If you’ve got a few tennis balls lying around in your home put them to good use by making everyday tasks a breeze. Here’s 10 uses for tennis balls whether you need to soothe achy feet or remove scuff marks from hardwood floors.
Easily Open a Stubborn Jar
Your family can’t wait to enjoy your homemade marinara sauce, but you can’t get the jar open! What can help: Cut a tennis ball in half, then place the open end of one half over the lid. Grip tightly and give it a twist. The friction from the halved ball’s rubber will help give you a better grip to prevent slipping, so you can get to your delicious meal in a flash.
Make Hooks Sweater-Friendly
You grabbed a cardigan from the hook in your entryway and noticed a bump in the fabric. To prevent this, use a box cutter to cut an X into a tennis ball. Hold the ball with the X facing the hook and push it onto the hook. The rounded shape will keep the hook from stretching the sweater.
Clear Cobwebs From Anywhere
The only downside to the high ceilings in your porch: It’s so hard to remove cobwebs that form up there! The solution: Slip a tennis ball into a knee sock, wrap a rubber band around it to secure and gently throw the ball toward the corners of the ceiling. The silky strands will cling to the fabric and the cobwebs will come tumbling down with the ball.
Slow Down a Fast-Eating Dog
Buster gets so excited at mealtime that he gobbles down his food in seconds, which leads to smelly gas. Thankfully, there’s an easy way to get him to stop gulping: Place a clean tennis ball in his dish. Eating around the obstacle will force him to slow down, which allows his food to be properly digested, so there’s no stinky smell or mess to clean up afterward. Note: Larger dogs may need a larger toy ball to prevent a choking hazard.
Get Toned Arms For Pennies
No need to invest in dumbbells to get sculpted arms for short-sleeve weather. Instead, one of the many uses for tennis balls is to make your own one pound weights. To do: Cut a slit in two balls and fill each with 180 pennies. Then superglue shut and let dry. Lift them daily, and you’ll have trim, toned arms in no time!
Anchor Party Balloons
To keep helium balloons from flying away at your family celebration, try this: Carefully cut a small slit on top of a tennis ball, then tie the ends of the balloon strings together and slip the knot inside. The ball will weigh them down, plus add a fun pop of color.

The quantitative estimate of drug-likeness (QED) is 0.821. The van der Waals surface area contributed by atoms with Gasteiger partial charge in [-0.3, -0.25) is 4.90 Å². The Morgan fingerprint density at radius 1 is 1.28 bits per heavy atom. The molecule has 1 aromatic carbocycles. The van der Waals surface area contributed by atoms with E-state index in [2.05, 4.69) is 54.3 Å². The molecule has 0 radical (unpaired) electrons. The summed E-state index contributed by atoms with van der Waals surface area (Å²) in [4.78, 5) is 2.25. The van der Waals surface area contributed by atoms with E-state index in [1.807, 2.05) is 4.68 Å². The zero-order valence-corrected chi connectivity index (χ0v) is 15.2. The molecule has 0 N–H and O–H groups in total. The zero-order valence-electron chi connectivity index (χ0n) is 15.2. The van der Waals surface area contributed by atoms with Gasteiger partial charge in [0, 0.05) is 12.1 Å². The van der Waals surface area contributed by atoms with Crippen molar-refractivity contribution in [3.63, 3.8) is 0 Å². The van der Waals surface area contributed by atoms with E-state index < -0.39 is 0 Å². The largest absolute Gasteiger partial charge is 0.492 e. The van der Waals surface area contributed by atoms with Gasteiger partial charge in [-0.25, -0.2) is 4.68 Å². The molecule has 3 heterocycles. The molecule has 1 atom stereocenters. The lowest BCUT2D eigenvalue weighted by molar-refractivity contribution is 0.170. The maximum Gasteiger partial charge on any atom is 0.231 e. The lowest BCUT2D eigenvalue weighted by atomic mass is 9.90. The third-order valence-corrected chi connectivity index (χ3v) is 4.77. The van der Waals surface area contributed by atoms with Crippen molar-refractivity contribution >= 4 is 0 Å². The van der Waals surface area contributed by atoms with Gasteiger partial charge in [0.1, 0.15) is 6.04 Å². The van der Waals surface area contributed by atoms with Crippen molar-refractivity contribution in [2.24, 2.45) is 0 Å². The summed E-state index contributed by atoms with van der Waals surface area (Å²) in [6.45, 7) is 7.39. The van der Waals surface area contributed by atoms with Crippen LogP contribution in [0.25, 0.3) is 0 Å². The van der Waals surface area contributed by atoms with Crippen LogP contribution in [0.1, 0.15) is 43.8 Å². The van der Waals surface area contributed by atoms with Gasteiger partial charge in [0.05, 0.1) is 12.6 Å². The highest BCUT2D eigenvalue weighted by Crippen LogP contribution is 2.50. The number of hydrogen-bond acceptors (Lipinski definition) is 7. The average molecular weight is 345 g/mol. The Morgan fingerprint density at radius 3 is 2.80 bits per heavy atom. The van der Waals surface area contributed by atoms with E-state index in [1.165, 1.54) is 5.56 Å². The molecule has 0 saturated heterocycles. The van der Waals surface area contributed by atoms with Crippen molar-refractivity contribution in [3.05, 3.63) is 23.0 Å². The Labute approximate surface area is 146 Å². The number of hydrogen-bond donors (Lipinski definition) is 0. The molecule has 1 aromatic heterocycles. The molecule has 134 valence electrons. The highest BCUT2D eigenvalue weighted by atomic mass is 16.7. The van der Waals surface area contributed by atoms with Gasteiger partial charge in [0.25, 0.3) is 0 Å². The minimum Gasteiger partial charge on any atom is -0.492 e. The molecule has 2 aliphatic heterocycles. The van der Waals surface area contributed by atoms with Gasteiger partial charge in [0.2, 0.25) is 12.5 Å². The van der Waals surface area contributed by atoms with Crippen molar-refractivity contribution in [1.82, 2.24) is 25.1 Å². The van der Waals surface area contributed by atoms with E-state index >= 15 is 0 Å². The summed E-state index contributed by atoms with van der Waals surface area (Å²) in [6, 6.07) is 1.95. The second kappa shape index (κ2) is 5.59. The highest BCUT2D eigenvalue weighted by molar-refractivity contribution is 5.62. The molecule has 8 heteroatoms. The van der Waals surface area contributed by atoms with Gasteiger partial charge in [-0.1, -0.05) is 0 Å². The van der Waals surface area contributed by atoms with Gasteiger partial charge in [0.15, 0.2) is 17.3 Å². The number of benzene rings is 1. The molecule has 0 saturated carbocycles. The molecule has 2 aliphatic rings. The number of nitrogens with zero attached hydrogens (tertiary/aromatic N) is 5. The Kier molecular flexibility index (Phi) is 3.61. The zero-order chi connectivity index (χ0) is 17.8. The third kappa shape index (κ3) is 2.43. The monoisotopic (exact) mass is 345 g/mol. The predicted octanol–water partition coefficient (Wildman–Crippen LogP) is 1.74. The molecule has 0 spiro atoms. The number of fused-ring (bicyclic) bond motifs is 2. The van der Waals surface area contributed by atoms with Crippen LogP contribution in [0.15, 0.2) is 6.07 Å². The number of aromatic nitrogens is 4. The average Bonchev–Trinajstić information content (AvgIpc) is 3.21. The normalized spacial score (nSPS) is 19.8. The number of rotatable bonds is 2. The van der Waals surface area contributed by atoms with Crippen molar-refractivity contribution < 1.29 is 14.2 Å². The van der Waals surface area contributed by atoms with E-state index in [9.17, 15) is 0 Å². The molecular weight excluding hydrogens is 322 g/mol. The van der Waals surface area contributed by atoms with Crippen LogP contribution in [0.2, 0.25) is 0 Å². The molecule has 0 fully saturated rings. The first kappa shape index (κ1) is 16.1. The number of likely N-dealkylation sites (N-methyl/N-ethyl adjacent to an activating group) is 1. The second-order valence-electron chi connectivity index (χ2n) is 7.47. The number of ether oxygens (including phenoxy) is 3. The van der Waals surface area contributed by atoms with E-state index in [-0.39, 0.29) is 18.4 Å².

To eliminate those unsightly black scuff marks you spotted on the hardwood floor in your dining room, enlist the help of a tennis ball. Simply use a box cutter to carefully cut an X into a tennis ball, then slip it over the end of a broom handle and use it to rub the ball back and forth over the marks. The ball’s abrasive surface will gently buff away the spots without scratching your floor.
Fluff Up Flattened Pillows
An easy way to revive pillows that have lost their fluff or gotten squished: Toss them into the dryer with two clean tennis balls and run on low for 30 minutes. As the balls bounce back and forth inside the machine, they’ll break up the stuffing, restoring volume to your pillows so they look as good as new!
Soothe Sore, Achy Feet
After a delightful afternoon walking in the park with a friend, your tootsies are tired and sore. To get relief fast, place a tennis ball under one foot and apply pressure while rolling the ball back and forth from your toes to your heel for 30 seconds. Repeat with the other foot. The gentle movement will help relax the muscles in your feet so they’re no longer achy or uncomfortable.
Keep a Bike From Falling Over
With spring weather in full bloom, you love taking your bike out for a ride to enjoy it. The only problem? When you park it on soft grass or mud, the kickstand sinks into the earth, causing your bike to fall over. To prevent this from happening, use a knife to carefully poke a small hole in a tennis ball; insert the end of the kickstand inside until it fits snugly. The ball won’t sink into the surface, and its wider base keeps your bike steady. As you can tell, the uses for tennis balls go beyond just exercising.
This article originally appeared in our print magazine, First For Women.